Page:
The Wall Street Journal reports: The Obama administration’s receipt on Tuesday of a cache of documents from Turkey as part of Ankara’s demand for the extradition of a U.S.-based cleric resident it blames for instigating last week’s failed coup formally kick-starts a lengthy process that holds far-reaching implications for the U.S.-led fight against Islamic State and for relations between two key allies.
Turkish officials said the material, sent by email, contains evidence that would prove Muslim cleric Fethullah Gulen, who has lived in Pennsylvania for nearly two decades, was behind the attempted coup.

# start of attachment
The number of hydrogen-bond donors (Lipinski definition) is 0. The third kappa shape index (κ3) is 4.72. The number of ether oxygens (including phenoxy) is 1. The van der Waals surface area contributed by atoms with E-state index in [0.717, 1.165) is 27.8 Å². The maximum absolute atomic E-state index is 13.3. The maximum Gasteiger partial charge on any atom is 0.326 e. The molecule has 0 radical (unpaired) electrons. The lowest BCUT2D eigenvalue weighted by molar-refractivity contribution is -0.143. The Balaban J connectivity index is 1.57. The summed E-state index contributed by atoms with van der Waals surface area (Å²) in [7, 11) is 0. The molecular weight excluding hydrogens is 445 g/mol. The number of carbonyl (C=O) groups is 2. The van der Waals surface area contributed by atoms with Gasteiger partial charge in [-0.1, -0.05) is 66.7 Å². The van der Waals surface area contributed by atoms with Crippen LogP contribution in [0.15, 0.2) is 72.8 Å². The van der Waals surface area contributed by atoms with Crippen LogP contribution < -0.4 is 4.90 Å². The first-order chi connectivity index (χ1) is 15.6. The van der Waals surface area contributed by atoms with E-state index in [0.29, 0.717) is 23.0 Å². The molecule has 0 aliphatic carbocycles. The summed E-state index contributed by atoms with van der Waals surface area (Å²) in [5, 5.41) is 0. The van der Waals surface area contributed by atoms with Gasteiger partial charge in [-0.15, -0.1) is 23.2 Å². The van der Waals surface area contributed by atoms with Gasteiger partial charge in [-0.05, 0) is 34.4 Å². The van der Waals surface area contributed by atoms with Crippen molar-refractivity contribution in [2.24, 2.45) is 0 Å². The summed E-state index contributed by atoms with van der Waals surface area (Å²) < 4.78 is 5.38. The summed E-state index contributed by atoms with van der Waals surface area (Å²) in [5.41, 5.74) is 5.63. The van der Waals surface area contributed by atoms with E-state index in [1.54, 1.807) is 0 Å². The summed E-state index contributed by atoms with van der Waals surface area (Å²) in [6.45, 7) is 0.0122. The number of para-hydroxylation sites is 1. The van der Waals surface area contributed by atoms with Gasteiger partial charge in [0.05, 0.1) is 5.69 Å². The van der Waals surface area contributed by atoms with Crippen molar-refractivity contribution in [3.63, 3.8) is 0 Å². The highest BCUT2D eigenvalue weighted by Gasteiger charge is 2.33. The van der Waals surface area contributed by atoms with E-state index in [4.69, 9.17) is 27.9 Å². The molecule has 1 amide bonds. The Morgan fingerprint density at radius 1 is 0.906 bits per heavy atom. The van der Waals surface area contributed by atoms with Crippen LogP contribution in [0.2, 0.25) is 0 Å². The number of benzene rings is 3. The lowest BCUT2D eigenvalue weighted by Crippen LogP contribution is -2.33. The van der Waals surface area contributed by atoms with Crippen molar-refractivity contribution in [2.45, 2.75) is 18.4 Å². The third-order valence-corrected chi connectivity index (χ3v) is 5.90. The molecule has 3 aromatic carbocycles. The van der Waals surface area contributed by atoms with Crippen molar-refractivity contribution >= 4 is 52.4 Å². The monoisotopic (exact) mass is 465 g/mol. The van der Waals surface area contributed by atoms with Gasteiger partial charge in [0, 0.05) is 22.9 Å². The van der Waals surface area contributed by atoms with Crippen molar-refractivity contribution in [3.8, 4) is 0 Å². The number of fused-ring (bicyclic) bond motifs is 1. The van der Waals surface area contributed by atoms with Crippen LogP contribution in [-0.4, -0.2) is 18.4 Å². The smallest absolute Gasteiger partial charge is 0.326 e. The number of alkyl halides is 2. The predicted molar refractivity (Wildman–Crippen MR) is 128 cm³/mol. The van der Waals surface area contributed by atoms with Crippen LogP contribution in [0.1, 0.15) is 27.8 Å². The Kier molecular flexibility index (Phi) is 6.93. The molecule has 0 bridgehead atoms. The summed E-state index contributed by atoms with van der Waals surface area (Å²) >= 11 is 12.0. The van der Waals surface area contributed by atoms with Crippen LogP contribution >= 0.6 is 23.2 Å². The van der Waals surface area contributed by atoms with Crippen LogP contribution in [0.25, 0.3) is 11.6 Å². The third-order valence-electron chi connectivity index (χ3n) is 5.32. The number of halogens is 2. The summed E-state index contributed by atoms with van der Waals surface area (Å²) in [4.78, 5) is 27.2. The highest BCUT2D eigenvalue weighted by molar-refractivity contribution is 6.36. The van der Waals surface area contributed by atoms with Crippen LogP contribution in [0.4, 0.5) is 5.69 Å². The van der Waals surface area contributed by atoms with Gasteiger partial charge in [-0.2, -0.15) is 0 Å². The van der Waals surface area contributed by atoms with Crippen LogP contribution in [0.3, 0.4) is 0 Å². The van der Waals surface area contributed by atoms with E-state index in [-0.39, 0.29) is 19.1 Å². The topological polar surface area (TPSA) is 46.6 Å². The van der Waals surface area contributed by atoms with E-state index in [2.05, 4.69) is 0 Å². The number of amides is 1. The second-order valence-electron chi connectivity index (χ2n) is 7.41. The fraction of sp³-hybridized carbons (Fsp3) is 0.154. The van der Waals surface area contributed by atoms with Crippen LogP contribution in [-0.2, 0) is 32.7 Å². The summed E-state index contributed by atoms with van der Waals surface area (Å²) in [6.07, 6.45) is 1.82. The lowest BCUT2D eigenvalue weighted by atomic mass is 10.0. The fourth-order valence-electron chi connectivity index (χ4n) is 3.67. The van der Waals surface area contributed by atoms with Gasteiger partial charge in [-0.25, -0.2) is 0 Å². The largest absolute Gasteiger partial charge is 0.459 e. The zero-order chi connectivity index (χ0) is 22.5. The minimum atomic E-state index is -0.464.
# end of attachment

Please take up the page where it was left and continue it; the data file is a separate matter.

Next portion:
Ibrahim Kalin, a spokesman for Turkish President Recep Tayyip Erdogan, told reporters that government evidence shows that “a clique” of Mr. Gulen’s followers serving in the Turkish army carried out the failed coup.
In response, Mr. Gulen called Turkey’s extradition demand “ridiculous, irresponsible and false” and said he had nothing to do with the “horrific” failed coup.
“Turkish President Recep Tayyip Erdogan today once again demonstrated he will go to any length necessary to solidify his power and persecute his critics,” Mr. Gulen said. “I urge the U.S. government to reject any effort to abuse the extradition process to carry out political vendettas.”
The White House said the Justice Department had begun to review the documents as part of a process that ultimately would require U.S. federal court action for approval of an extradition, while distancing President Barack Obama from the final decision. [Continue reading…]